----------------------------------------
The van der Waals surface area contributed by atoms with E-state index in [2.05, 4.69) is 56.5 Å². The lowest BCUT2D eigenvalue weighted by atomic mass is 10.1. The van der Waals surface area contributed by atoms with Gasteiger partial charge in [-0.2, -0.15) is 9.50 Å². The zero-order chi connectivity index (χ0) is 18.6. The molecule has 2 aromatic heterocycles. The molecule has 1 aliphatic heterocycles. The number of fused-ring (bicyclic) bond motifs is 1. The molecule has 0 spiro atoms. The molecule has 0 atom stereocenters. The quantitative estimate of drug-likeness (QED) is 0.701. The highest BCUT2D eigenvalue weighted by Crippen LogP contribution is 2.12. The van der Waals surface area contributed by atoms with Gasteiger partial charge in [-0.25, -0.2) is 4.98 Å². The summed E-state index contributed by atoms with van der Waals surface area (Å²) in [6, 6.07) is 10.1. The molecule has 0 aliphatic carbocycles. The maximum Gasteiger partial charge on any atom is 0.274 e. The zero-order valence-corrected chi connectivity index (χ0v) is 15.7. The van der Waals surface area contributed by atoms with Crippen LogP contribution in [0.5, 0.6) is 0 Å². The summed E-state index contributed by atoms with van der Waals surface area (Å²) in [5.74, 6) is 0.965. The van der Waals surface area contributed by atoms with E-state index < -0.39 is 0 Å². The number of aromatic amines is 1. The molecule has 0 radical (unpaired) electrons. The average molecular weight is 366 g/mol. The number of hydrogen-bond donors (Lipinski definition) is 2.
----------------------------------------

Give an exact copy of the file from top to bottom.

The van der Waals surface area contributed by atoms with E-state index in [2.05, 4.69) is 56.5 Å². The lowest BCUT2D eigenvalue weighted by atomic mass is 10.1. The van der Waals surface area contributed by atoms with Gasteiger partial charge in [-0.2, -0.15) is 9.50 Å². The zero-order chi connectivity index (χ0) is 18.6. The molecule has 2 aromatic heterocycles. The molecule has 1 aliphatic heterocycles. The number of fused-ring (bicyclic) bond motifs is 1. The molecule has 0 spiro atoms. The molecule has 0 atom stereocenters. The quantitative estimate of drug-likeness (QED) is 0.701. The highest BCUT2D eigenvalue weighted by Crippen LogP contribution is 2.12. The van der Waals surface area contributed by atoms with Gasteiger partial charge in [-0.25, -0.2) is 4.98 Å². The summed E-state index contributed by atoms with van der Waals surface area (Å²) in [6, 6.07) is 10.1. The molecule has 0 aliphatic carbocycles. The maximum Gasteiger partial charge on any atom is 0.274 e. The zero-order valence-corrected chi connectivity index (χ0v) is 15.7. The van der Waals surface area contributed by atoms with Crippen LogP contribution in [0.5, 0.6) is 0 Å². The summed E-state index contributed by atoms with van der Waals surface area (Å²) in [5.74, 6) is 0.965. The van der Waals surface area contributed by atoms with E-state index < -0.39 is 0 Å². The number of aromatic amines is 1. The molecule has 0 radical (unpaired) electrons. The average molecular weight is 366 g/mol. The number of hydrogen-bond donors (Lipinski definition) is 2.